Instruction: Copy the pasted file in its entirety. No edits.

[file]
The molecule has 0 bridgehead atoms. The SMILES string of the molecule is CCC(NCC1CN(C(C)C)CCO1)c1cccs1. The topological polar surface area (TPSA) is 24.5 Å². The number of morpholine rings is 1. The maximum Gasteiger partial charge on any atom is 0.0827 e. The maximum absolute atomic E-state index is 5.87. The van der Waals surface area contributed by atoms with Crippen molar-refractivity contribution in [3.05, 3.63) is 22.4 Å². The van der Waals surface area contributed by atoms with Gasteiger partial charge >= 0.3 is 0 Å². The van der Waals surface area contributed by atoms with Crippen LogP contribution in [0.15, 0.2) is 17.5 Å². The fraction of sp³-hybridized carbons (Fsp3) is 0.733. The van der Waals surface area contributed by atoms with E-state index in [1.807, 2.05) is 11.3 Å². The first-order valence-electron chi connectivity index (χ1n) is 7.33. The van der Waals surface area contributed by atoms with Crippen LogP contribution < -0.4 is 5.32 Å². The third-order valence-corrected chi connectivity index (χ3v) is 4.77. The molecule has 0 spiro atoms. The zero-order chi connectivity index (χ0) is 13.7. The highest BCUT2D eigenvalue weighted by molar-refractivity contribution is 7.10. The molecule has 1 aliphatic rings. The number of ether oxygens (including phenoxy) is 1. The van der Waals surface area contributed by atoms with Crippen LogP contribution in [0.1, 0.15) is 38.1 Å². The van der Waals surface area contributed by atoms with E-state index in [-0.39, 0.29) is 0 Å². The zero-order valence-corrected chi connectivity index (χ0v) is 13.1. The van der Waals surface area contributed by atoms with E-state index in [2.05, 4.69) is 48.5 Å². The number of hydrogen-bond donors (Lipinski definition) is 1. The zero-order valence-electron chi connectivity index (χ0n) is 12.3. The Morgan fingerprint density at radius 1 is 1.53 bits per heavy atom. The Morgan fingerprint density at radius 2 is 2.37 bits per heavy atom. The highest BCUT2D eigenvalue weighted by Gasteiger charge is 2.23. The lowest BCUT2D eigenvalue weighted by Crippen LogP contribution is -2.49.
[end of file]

The molecule has 0 bridgehead atoms. The SMILES string of the molecule is CCC(NCC1CN(C(C)C)CCO1)c1cccs1. The topological polar surface area (TPSA) is 24.5 Å². The number of morpholine rings is 1. The maximum Gasteiger partial charge on any atom is 0.0827 e. The maximum absolute atomic E-state index is 5.87. The van der Waals surface area contributed by atoms with Crippen molar-refractivity contribution in [3.05, 3.63) is 22.4 Å². The van der Waals surface area contributed by atoms with Gasteiger partial charge >= 0.3 is 0 Å². The van der Waals surface area contributed by atoms with Crippen LogP contribution in [0.15, 0.2) is 17.5 Å². The fraction of sp³-hybridized carbons (Fsp3) is 0.733. The van der Waals surface area contributed by atoms with E-state index in [1.807, 2.05) is 11.3 Å². The first-order valence-electron chi connectivity index (χ1n) is 7.33. The van der Waals surface area contributed by atoms with Crippen LogP contribution < -0.4 is 5.32 Å². The third-order valence-corrected chi connectivity index (χ3v) is 4.77. The molecule has 0 spiro atoms. The zero-order chi connectivity index (χ0) is 13.7. The highest BCUT2D eigenvalue weighted by molar-refractivity contribution is 7.10. The molecule has 1 aliphatic rings. The number of ether oxygens (including phenoxy) is 1. The van der Waals surface area contributed by atoms with Crippen LogP contribution in [0.1, 0.15) is 38.1 Å². The van der Waals surface area contributed by atoms with E-state index in [-0.39, 0.29) is 0 Å². The zero-order valence-corrected chi connectivity index (χ0v) is 13.1. The van der Waals surface area contributed by atoms with E-state index in [2.05, 4.69) is 48.5 Å². The number of hydrogen-bond donors (Lipinski definition) is 1. The zero-order valence-electron chi connectivity index (χ0n) is 12.3. The Morgan fingerprint density at radius 1 is 1.53 bits per heavy atom. The Morgan fingerprint density at radius 2 is 2.37 bits per heavy atom. The highest BCUT2D eigenvalue weighted by Gasteiger charge is 2.23. The lowest BCUT2D eigenvalue weighted by Crippen LogP contribution is -2.49.